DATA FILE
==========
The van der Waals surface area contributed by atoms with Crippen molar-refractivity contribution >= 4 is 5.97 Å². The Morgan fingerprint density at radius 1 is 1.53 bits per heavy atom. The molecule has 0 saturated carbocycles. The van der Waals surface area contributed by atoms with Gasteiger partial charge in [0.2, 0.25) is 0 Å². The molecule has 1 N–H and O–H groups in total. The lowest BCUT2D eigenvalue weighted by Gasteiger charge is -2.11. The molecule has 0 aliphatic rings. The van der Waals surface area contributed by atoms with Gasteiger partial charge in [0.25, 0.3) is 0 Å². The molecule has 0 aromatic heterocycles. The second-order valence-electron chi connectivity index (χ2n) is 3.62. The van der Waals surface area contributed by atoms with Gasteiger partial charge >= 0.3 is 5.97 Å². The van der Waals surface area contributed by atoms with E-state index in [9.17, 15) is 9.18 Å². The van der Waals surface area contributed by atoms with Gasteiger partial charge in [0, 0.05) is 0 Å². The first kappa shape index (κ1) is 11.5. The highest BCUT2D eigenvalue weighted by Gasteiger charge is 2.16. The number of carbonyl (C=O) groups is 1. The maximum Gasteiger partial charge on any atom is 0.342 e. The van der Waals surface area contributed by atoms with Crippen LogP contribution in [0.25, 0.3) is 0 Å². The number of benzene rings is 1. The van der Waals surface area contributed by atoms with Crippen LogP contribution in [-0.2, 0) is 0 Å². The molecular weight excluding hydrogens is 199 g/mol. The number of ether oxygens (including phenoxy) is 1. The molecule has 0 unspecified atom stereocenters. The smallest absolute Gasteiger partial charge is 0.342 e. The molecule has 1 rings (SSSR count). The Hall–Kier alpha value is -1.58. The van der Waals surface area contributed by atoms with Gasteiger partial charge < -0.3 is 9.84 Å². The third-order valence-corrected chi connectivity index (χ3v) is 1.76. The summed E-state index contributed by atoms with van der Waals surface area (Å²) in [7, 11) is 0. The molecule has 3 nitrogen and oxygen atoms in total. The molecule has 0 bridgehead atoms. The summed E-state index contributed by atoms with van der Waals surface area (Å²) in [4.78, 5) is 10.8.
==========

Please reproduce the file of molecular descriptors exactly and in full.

The van der Waals surface area contributed by atoms with Crippen molar-refractivity contribution >= 4 is 5.97 Å². The Morgan fingerprint density at radius 1 is 1.53 bits per heavy atom. The molecule has 0 saturated carbocycles. The van der Waals surface area contributed by atoms with Gasteiger partial charge in [0.2, 0.25) is 0 Å². The molecule has 1 N–H and O–H groups in total. The lowest BCUT2D eigenvalue weighted by Gasteiger charge is -2.11. The molecule has 0 aliphatic rings. The van der Waals surface area contributed by atoms with Gasteiger partial charge in [0.25, 0.3) is 0 Å². The molecule has 0 aromatic heterocycles. The second-order valence-electron chi connectivity index (χ2n) is 3.62. The van der Waals surface area contributed by atoms with Gasteiger partial charge >= 0.3 is 5.97 Å². The van der Waals surface area contributed by atoms with E-state index in [9.17, 15) is 9.18 Å². The van der Waals surface area contributed by atoms with Gasteiger partial charge in [0, 0.05) is 0 Å². The first kappa shape index (κ1) is 11.5. The highest BCUT2D eigenvalue weighted by Gasteiger charge is 2.16. The number of carbonyl (C=O) groups is 1. The maximum Gasteiger partial charge on any atom is 0.342 e. The van der Waals surface area contributed by atoms with Crippen LogP contribution in [0.25, 0.3) is 0 Å². The number of benzene rings is 1. The van der Waals surface area contributed by atoms with Crippen LogP contribution in [-0.2, 0) is 0 Å². The molecular weight excluding hydrogens is 199 g/mol. The number of ether oxygens (including phenoxy) is 1. The molecule has 0 unspecified atom stereocenters. The smallest absolute Gasteiger partial charge is 0.342 e. The molecule has 1 rings (SSSR count). The Hall–Kier alpha value is -1.58. The van der Waals surface area contributed by atoms with Gasteiger partial charge < -0.3 is 9.84 Å². The third-order valence-corrected chi connectivity index (χ3v) is 1.76. The summed E-state index contributed by atoms with van der Waals surface area (Å²) in [7, 11) is 0. The molecule has 3 nitrogen and oxygen atoms in total. The molecule has 0 bridgehead atoms. The summed E-state index contributed by atoms with van der Waals surface area (Å²) in [4.78, 5) is 10.8.